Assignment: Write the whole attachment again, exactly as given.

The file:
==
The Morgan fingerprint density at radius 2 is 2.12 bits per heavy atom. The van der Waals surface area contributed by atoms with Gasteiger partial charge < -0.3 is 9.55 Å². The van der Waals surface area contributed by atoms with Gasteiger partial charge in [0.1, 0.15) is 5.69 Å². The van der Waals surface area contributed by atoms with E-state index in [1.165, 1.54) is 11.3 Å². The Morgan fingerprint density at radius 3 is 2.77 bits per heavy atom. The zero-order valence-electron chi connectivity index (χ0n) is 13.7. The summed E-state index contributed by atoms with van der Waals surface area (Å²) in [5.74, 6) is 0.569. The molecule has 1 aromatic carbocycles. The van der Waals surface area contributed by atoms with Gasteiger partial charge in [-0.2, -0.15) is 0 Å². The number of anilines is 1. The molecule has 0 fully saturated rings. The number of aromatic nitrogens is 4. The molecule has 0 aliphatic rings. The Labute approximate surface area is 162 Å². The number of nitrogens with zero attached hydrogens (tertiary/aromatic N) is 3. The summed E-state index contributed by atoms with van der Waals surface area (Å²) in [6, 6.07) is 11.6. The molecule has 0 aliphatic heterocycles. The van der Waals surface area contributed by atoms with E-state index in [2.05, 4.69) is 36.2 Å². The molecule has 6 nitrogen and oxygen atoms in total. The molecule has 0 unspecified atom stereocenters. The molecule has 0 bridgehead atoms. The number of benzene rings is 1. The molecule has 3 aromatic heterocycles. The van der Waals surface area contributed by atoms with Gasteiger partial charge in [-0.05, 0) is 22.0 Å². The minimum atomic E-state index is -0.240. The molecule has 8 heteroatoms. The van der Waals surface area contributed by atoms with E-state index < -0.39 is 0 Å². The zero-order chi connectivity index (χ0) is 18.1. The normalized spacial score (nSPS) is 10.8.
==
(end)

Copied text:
The Morgan fingerprint density at radius 2 is 2.12 bits per heavy atom. The van der Waals surface area contributed by atoms with Gasteiger partial charge < -0.3 is 9.55 Å². The van der Waals surface area contributed by atoms with Gasteiger partial charge in [0.1, 0.15) is 5.69 Å². The van der Waals surface area contributed by atoms with E-state index in [1.165, 1.54) is 11.3 Å². The Morgan fingerprint density at radius 3 is 2.77 bits per heavy atom. The zero-order valence-electron chi connectivity index (χ0n) is 13.7. The summed E-state index contributed by atoms with van der Waals surface area (Å²) in [5.74, 6) is 0.569. The molecule has 1 aromatic carbocycles. The van der Waals surface area contributed by atoms with Gasteiger partial charge in [-0.2, -0.15) is 0 Å². The number of anilines is 1. The molecule has 0 fully saturated rings. The number of aromatic nitrogens is 4. The molecule has 0 aliphatic rings. The Labute approximate surface area is 162 Å². The number of nitrogens with zero attached hydrogens (tertiary/aromatic N) is 3. The summed E-state index contributed by atoms with van der Waals surface area (Å²) in [6, 6.07) is 11.6. The molecule has 0 aliphatic heterocycles. The van der Waals surface area contributed by atoms with E-state index in [2.05, 4.69) is 36.2 Å². The molecule has 6 nitrogen and oxygen atoms in total. The molecule has 0 unspecified atom stereocenters. The molecule has 0 bridgehead atoms. The number of benzene rings is 1. The molecule has 3 aromatic heterocycles. The van der Waals surface area contributed by atoms with Gasteiger partial charge in [-0.05, 0) is 22.0 Å². The minimum atomic E-state index is -0.240. The molecule has 8 heteroatoms. The van der Waals surface area contributed by atoms with E-state index < -0.39 is 0 Å². The zero-order chi connectivity index (χ0) is 18.1. The normalized spacial score (nSPS) is 10.8.